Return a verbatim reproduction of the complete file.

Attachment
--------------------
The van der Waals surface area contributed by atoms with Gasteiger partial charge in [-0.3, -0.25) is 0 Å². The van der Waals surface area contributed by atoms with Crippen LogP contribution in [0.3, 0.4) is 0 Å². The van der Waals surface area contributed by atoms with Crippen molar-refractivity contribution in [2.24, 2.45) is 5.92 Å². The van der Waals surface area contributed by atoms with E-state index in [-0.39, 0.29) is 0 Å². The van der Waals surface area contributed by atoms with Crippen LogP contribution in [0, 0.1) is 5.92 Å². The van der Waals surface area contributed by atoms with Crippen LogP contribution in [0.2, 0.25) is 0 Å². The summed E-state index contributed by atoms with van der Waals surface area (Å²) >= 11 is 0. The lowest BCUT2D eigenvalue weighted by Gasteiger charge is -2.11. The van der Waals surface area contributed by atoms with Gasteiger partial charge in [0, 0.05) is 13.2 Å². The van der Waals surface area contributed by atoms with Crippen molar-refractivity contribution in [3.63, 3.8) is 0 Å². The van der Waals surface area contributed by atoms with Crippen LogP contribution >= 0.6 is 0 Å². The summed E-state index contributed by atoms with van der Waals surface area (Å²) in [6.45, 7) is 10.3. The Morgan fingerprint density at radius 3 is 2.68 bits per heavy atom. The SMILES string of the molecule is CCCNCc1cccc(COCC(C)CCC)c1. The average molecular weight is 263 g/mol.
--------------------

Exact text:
The van der Waals surface area contributed by atoms with Gasteiger partial charge in [-0.3, -0.25) is 0 Å². The van der Waals surface area contributed by atoms with Crippen LogP contribution in [0.3, 0.4) is 0 Å². The van der Waals surface area contributed by atoms with Crippen molar-refractivity contribution in [2.24, 2.45) is 5.92 Å². The van der Waals surface area contributed by atoms with E-state index in [-0.39, 0.29) is 0 Å². The van der Waals surface area contributed by atoms with Crippen LogP contribution in [0, 0.1) is 5.92 Å². The van der Waals surface area contributed by atoms with Crippen LogP contribution in [0.2, 0.25) is 0 Å². The summed E-state index contributed by atoms with van der Waals surface area (Å²) >= 11 is 0. The lowest BCUT2D eigenvalue weighted by Gasteiger charge is -2.11. The van der Waals surface area contributed by atoms with Gasteiger partial charge in [0, 0.05) is 13.2 Å². The van der Waals surface area contributed by atoms with Crippen molar-refractivity contribution in [3.63, 3.8) is 0 Å². The van der Waals surface area contributed by atoms with Crippen LogP contribution >= 0.6 is 0 Å². The summed E-state index contributed by atoms with van der Waals surface area (Å²) in [6.45, 7) is 10.3. The Morgan fingerprint density at radius 3 is 2.68 bits per heavy atom. The SMILES string of the molecule is CCCNCc1cccc(COCC(C)CCC)c1. The average molecular weight is 263 g/mol.